“could well become the main competence concern the UK will have to face: having only a limited possibility of intervening in the process of enhanced cooperation, which undermines the value of unanimity” 7.
6.15 All respondents broadly concluded that they would like greater clarity of how the safeguards in the Treaty can be enforced. Some respondents went further and favoured reforms to the process of authorising enhanced co-operation with additional safeguards to protect the interests of non-participating Member States. A number of respondents noted that the Treaty provisions on enhanced co-operation had been rarely used and there was relatively little experience on the process and how the safeguards would operate in practice.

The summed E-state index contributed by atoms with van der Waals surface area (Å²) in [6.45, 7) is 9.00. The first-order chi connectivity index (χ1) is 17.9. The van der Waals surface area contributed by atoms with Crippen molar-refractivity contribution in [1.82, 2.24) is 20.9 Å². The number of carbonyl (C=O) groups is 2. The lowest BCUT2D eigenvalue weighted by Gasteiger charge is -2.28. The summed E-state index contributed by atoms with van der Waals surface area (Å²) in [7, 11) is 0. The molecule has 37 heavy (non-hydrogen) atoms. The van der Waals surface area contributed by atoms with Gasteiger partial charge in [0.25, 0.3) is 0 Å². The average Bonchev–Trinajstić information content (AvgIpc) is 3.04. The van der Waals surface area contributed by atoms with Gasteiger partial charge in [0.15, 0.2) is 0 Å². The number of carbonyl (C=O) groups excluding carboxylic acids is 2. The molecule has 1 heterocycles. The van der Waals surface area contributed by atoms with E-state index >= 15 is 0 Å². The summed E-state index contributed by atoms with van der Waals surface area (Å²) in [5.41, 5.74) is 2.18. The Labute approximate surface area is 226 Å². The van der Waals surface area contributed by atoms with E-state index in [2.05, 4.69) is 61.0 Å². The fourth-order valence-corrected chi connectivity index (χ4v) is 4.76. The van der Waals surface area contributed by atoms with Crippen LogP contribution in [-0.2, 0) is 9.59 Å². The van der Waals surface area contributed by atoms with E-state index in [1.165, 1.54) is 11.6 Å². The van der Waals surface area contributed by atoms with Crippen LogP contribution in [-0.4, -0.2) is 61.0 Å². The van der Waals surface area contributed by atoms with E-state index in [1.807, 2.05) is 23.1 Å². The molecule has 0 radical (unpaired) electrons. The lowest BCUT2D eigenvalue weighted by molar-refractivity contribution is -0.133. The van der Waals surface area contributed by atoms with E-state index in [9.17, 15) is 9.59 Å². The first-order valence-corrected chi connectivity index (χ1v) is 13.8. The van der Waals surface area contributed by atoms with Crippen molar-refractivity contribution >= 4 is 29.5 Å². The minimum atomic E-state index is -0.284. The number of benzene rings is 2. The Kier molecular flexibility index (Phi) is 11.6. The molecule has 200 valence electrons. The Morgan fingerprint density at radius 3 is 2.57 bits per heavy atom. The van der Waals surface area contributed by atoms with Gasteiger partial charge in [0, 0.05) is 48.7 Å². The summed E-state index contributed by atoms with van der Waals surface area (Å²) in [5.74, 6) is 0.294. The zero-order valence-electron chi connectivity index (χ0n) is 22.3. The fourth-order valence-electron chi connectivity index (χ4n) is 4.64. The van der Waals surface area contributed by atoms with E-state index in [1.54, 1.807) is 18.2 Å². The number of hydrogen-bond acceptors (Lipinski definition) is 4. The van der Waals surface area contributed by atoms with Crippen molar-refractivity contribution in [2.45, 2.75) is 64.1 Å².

The appropriateness of using enhanced co-operation on tax 6.16 The TFEU does not exclude any area of taxation from the use of the enhanced co operation procedure8. However, a number of stakeholders felt that tax at the EU level was “too close” to the functioning of the internal market for a subset of Member States to take forward a proposal without causing damage to the internal market. Comparisons were drawn between the two previous proposals on which enhanced co-operation has been used: on EU patents and on divorce law, both of which respondents identified as less fundamental to the functioning of the internal market.